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Dr Frances Ivens inspecting a French patient at Royaumont. Painting by Norah Neilson Gray.

Scottish Women's Hospital at Royaumont was a medical hospital during World War I active from January 1915 to March 1919 operated by Scottish Women's Hospitals(SWH), under the direction of the French Red Cross and located at Royaumont Abbey. The Abbey is a former Cistercian abbey, located near Asnières-sur-Oise in Val-d'Oise, approximately 30 km north of Paris, France. The hospital was started by Dr Frances Ivens and founder of SWH, Dr Elsie Maud Inglis. It was especially noted for its performance treating soldiers involved in the Battle of the Somme.

The hospital was officially known as the Hôpital Auxiliaire 301 and was never affiliated with the British military or British Red Cross. The soldiers treated at Royaumont were mostly French with some Senegalese and North Africans from the French colonial troops.[1] It was not the only facility of its kind; other female hospital units in France include the Women's Hospital Corps established by Louisa Garrett Anderson and Flora Murray and the Women's Imperial Service League established by Florence Stoney in Paris and Boulogne, but SWH was the largest such group with other locations in Serbia, Greece, Romania, and Corsica.[1] Royaumont was the largest British voluntary hospital, one of the closest such hospital to the front line, and the only one to operate continuously from January 1915 to March 1919.[1]

Beginings[edit | edit source]

Dr Elsie Inglis

The SWH initially organized two units of 100 beds each to be entirely staffed by women partially funded by the affiliated National Union of Women's Suffrage Societies. The UK War Office and the British Red Cross turned down the offered units and the women turned to the French and Belgian Red Cross. Vicomtess de la Panouse, wife of the French military attaché to the French embassy in London helped the group identify Royaumont Abbey, the property of Edouard Goüin. Goüin was a rich industrialist and philanthropist whose poor health rendered him unable to fight and offering the use of the facility was to be part of his contribution to the war.[1]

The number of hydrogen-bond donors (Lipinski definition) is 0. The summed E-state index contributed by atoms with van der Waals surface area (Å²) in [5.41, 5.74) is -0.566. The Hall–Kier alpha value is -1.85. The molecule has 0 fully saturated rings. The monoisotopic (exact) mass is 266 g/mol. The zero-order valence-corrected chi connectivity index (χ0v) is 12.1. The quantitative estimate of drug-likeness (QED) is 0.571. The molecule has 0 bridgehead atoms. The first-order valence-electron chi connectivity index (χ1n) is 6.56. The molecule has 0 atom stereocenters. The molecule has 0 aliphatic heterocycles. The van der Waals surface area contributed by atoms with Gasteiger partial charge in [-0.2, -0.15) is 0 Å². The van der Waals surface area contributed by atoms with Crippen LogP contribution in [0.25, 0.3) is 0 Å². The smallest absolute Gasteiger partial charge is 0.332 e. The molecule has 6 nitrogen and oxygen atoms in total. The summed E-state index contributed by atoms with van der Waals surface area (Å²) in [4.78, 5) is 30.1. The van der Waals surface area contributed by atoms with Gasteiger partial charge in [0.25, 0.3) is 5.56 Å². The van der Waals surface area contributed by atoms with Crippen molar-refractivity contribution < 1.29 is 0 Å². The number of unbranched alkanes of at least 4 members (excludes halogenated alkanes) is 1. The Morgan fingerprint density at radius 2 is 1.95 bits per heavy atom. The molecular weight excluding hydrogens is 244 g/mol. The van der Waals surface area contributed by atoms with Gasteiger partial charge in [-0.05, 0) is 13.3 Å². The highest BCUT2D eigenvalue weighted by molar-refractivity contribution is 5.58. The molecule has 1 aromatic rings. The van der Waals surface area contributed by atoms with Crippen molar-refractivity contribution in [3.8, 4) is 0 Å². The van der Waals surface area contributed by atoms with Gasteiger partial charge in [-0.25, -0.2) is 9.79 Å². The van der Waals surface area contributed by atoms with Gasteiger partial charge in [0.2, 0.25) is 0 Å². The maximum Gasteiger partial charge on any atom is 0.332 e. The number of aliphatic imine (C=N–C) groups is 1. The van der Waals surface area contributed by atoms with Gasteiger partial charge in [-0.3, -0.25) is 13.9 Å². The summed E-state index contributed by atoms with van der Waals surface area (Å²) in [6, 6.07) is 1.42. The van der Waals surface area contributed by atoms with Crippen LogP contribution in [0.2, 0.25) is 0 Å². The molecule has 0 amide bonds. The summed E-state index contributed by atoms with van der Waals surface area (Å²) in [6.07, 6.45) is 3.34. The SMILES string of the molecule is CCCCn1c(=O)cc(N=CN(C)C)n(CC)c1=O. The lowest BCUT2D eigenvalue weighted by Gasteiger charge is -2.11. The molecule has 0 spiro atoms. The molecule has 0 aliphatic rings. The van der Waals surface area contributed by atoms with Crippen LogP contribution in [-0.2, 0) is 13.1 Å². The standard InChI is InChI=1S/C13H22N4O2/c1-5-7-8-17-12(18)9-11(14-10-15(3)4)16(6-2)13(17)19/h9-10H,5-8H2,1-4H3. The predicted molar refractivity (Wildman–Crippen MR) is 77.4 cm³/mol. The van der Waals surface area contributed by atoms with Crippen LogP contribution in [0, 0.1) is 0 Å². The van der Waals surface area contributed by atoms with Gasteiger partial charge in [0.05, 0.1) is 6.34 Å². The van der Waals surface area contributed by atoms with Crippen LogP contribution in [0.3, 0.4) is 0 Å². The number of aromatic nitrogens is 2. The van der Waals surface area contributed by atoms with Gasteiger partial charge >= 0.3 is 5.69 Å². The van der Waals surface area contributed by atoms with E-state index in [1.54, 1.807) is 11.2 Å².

The inside rather appalls one at first, it’s so very large and so many odd staircases; in fact it is very eerie, especially as there is no light anywhere at the moment and as you know a candle doesn’t give much...The room I had felt very musty and in the morning my dress felt so damp I was afraid to get into it...

Although the facility was not ready to be used as a hospital, Dr Ivens was very happy with the location, writing in 1817: "Although within sounds of the guns, its architectural beauty and the forest scenery in the neighborhood made it an ideal spot in which the wounded soldiers could forget for a time the horrors and discomfort of war,"[1] When overfilled, patients were occasionally carted outdoors between May and October. Noticing that patients so placed recovered more quickly, doctors later accommodated patients outside to increase exposure to sunlight.[1]

Facilities[edit | edit source]

The Western Front 1915–1916.

Hôpital Auxilaire 1918 by Norah Neilson Gray.[2]

Patients generally arrived from the Western Front by train to the evacuation station in Creil (12 km away). There was no possibility of transferring patients to other nearby hospitals and patient load was occasionally extreme. During the Battle of the Somme, the surgeons and doctors worked for eight days with a total of only 16 hours of sleep. Conditions at the facility were occasionally insufficient and the hospital failed an initial inspection before opening on January 13, 1915. Electricity was at time intermittent and in case of an outage surgeries were performed by candlelight.[1]

Research[edit | edit source]

Doctors at Royaumont also undertook cutting-edge research, focusing on the treatment of gas gangrene. The doctors found X-ray and bacteriology for diagnosis and surgical debridement of affected tissue and antiserum therapy to be especially effective. Doctors at the facility believed the collaboration of different specialties was important in fighting infection and avoiding excess amputations. The hospital had a mobile X-ray car manufactured by Austins and purchased for £300. Installation of the X-ray equipment was assisted by Marie Curie and included water and electrical sources independent of the rest of the facility. The X-ray car was highly coveted; other hospitals in the area occasionally utilized it and the British military attempted to impound and keep the car for itself. In spite of their work, Dr. Ivans was restricted in her ability to publish and present her results. In 1918 she had to obtain permission from General Célestin Sieur of the French military medical services to publish her results, and she was not allowed to present her work directly to the Société de Chirurgie de Paris, her work being instead presented by a third party.[1]

Trench foot as seen on an unidentified soldier during World War I